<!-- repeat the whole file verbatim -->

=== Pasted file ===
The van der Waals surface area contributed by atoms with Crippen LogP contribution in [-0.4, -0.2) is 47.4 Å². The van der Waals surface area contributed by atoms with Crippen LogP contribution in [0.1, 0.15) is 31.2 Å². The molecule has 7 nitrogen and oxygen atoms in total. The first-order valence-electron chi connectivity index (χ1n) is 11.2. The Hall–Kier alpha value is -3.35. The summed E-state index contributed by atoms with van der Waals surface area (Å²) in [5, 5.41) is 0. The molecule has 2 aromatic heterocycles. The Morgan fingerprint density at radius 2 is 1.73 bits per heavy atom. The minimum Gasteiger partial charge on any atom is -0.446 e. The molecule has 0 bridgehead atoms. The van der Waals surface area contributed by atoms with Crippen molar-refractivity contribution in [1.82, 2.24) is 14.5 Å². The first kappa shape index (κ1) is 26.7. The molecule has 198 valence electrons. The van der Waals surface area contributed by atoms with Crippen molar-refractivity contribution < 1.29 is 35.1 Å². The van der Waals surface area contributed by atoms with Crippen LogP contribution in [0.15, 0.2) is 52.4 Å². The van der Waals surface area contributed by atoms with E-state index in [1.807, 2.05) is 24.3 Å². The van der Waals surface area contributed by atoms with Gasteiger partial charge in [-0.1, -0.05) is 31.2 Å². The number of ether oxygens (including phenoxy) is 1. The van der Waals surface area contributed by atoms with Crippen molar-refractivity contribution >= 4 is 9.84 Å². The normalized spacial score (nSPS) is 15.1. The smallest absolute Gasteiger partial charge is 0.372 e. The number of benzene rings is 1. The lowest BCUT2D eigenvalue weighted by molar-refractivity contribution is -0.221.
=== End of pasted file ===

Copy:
The van der Waals surface area contributed by atoms with Crippen LogP contribution in [-0.4, -0.2) is 47.4 Å². The van der Waals surface area contributed by atoms with Crippen LogP contribution in [0.1, 0.15) is 31.2 Å². The molecule has 7 nitrogen and oxygen atoms in total. The first-order valence-electron chi connectivity index (χ1n) is 11.2. The Hall–Kier alpha value is -3.35. The summed E-state index contributed by atoms with van der Waals surface area (Å²) in [5, 5.41) is 0. The molecule has 2 aromatic heterocycles. The Morgan fingerprint density at radius 2 is 1.73 bits per heavy atom. The minimum Gasteiger partial charge on any atom is -0.446 e. The molecule has 0 bridgehead atoms. The van der Waals surface area contributed by atoms with Crippen molar-refractivity contribution in [1.82, 2.24) is 14.5 Å². The first kappa shape index (κ1) is 26.7. The molecule has 198 valence electrons. The van der Waals surface area contributed by atoms with Crippen molar-refractivity contribution < 1.29 is 35.1 Å². The van der Waals surface area contributed by atoms with Crippen LogP contribution in [0.15, 0.2) is 52.4 Å². The van der Waals surface area contributed by atoms with E-state index in [1.807, 2.05) is 24.3 Å². The van der Waals surface area contributed by atoms with Gasteiger partial charge in [-0.1, -0.05) is 31.2 Å². The number of ether oxygens (including phenoxy) is 1. The van der Waals surface area contributed by atoms with Crippen molar-refractivity contribution >= 4 is 9.84 Å². The normalized spacial score (nSPS) is 15.1. The smallest absolute Gasteiger partial charge is 0.372 e. The number of benzene rings is 1. The lowest BCUT2D eigenvalue weighted by molar-refractivity contribution is -0.221.